Did history do us any favours?
It’s body month here on Her, and as much as we want this to be a positive platform where we lift each other up, the fact is – it’s not all rosy out there when it comes to body issues. When we say body issues, we’re talking about everything from the way we feel about our own, to the impact social media and celebrity culture has on representation.
We understand that this is an emotive and layered topic. There are people who are struggling with genuine mental health issues such as eating disorders and body dysmorphic issues who cannot be ignored. We’ve left information at the bottom of this piece for anyone who is struggling and who needs to reach out and talk.
To be quite honest, as someone who works in the media, when it comes to body issues; it’s a minefield. For me personally, I’m using this month to recalibrate the way I perceive my own body but also how I discuss it in public.
As a nation, it’s a rolling joke that we’re self-critical. We take the piss out of ourselves and it’s a harmless trait, for the most part, but if we want to feel in any way good in our own bodies then the self-deprecation has to stop.
I’ll hold my hands up, I’ve been overly critical of my own body for years. Without realising what I was doing, I was spewing fatphobic sentiments into the world. As I’ve spoken to people and made a concerted effort to re-educate myself, I wanted to look back at history in order to make some sense of this self-hatred that so many people struggle with.
Through the years.
Let’s journey back to the 1800s, a shitty time at best, aside from not having the vote, women were squeezing themselves into painful and health-impairing corsets to accentuate the hips, breasts and bum. Fast forward to the end of the 20th century and it was the “thin at all costs” rhetoric that defined a generation: the heroin chic look which saw women starve themself to achieve the figure of a 16-year-old.
And what do we have today? In a gruesome full-circle moment, we’re back to corsets (although we call them waist-trainers now) and worshipping celebrity figures achieved through wealth and surgery.
What’re the parallels between these body trends and fads we’ve seen through history? The sizing changes but the ultimate message remains the same: a trend is created that defines what beauty is and the masses (and media) follow suit.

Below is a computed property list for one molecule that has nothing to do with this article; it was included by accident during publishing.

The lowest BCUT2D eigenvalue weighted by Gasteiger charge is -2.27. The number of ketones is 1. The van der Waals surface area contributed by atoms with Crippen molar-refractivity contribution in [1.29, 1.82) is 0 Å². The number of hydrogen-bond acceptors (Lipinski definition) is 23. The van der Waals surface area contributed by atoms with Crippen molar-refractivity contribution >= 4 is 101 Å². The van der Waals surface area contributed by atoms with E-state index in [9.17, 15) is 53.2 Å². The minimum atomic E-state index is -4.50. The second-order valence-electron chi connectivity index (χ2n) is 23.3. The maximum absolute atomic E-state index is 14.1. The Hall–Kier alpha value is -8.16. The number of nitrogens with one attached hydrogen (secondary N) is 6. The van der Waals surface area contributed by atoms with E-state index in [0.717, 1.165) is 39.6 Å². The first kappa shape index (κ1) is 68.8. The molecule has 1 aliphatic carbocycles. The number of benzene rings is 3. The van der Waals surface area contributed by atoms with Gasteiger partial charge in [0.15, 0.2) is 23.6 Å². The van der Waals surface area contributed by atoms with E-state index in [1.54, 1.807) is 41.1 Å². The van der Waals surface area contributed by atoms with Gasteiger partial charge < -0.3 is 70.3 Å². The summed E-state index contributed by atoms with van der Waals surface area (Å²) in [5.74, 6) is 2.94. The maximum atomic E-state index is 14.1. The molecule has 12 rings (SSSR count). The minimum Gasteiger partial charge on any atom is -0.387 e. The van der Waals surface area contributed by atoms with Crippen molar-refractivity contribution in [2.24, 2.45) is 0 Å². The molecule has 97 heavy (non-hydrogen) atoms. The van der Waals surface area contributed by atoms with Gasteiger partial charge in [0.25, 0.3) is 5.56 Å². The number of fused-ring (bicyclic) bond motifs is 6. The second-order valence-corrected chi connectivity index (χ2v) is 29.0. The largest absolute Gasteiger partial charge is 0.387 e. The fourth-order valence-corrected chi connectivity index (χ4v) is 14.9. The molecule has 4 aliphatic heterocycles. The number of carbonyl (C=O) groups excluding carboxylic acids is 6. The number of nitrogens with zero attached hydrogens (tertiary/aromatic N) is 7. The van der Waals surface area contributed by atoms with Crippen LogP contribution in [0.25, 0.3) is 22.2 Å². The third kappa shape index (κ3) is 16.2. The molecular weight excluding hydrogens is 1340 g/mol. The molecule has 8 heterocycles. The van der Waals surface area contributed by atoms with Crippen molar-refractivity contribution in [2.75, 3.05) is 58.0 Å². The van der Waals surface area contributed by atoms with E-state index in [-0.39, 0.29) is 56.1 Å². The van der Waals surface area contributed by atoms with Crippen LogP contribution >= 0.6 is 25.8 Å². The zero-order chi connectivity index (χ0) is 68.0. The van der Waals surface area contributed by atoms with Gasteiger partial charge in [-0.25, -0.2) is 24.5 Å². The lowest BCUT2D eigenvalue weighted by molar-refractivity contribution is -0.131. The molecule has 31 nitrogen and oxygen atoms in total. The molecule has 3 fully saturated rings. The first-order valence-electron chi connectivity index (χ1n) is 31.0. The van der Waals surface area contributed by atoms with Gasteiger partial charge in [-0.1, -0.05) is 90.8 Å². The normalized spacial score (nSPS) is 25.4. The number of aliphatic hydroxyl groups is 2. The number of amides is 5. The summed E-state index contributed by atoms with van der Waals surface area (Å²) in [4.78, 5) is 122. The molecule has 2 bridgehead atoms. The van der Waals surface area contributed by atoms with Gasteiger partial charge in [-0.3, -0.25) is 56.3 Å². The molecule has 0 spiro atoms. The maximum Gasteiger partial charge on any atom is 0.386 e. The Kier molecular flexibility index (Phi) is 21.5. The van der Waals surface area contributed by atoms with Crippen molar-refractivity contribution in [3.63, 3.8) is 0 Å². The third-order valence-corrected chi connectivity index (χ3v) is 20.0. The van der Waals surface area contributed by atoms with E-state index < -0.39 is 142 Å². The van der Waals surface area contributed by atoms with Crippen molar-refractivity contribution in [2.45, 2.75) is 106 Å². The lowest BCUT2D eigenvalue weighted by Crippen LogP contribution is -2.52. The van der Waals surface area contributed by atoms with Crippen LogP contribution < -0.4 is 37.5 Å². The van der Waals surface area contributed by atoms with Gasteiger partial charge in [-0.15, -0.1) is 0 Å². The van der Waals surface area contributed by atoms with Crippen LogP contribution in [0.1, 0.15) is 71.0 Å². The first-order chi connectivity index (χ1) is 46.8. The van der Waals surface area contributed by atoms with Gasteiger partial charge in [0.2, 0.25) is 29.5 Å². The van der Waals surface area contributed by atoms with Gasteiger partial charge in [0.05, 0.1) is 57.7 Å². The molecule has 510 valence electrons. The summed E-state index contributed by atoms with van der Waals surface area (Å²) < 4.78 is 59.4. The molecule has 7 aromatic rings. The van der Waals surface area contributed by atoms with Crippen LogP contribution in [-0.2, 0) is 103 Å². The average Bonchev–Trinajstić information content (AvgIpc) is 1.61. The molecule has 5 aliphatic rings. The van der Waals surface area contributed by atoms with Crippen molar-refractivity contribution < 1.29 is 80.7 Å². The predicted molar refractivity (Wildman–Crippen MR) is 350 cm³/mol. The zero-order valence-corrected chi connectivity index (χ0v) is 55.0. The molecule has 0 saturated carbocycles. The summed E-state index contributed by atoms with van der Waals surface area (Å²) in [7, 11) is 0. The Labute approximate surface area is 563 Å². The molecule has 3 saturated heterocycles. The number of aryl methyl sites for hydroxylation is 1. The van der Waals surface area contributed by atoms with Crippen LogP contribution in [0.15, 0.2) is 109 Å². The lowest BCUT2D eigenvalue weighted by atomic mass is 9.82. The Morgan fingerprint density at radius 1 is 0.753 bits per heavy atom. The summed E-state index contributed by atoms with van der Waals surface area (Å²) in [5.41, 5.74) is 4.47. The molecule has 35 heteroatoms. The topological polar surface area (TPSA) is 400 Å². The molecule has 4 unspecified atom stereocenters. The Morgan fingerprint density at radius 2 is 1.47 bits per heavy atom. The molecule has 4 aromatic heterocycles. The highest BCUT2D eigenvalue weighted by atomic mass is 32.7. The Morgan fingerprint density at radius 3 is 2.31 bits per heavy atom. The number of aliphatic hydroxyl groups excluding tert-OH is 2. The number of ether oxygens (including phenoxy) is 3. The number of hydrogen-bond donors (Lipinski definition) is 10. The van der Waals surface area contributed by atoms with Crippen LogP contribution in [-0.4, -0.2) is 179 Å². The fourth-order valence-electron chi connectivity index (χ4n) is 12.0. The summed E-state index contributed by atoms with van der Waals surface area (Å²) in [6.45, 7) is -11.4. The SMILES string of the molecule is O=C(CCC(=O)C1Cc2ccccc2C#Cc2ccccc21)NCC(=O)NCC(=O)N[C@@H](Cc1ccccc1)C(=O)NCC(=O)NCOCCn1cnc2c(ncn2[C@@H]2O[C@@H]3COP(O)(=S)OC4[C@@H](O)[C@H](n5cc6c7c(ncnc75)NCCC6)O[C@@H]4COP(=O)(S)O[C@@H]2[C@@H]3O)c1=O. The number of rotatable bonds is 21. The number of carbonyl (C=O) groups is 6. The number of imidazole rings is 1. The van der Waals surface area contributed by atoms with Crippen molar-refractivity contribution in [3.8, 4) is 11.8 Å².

What can be done?
When thinking about pulling this content month together I was cautious of what the objectives were. Our aim with everything we do here at Her is to engage, entertain and enlighten our readers and quite frankly, the shit we’ve all had to deal with when it comes to body portrayals through the years hasn’t been enlightening.
Everything from the “leggy displays” to the red circle of shame has contributed to the way in which we all perceive ourselves when we look in the mirror. We need to reprogram our minds about how we think and talk about our own bodies, that goes for ingrained fatphobia, even if it’s not intentional. How can we expect advertisers and companies to respect us and treat people equally if we’re constantly shaming ourselves?
One could argue that we bring it on ourselves by consuming the content that is drip-fed to us through digital and broadcast media, but how does it have such an impact that *70% of people go out of their way to avoid certain accounts that make them feel bad?
There’s a famous Fiji study that examined teenage girls when television was introduced to the island for the first time in 1995. After watching television for three years, the girls who watched it most were 50% more likely to describe themselves as, “too fat”. Even more concerning, 29% of those scored high on the test of eating-disorder risk.
And to think, if TV had never arrived on that island those young girls may not have succumbed to “Western dysmorphia” and would have been perfectly happy and confident just as they were.
History has done us no favours, but the truth is we are in a position of power now more than we’ve ever been when it comes to content, and although the past seems pretty grim, there’s always hope for the future.
Stay tuned to Body Month here on Her to hear more from our audience on the type of content they want to see.
If any of the issues discussed in this article has affected you, don’t be afraid to reach out and ask for help. You can contact Bodywhys here.
*70% of our audience polled via the Her Instagram account.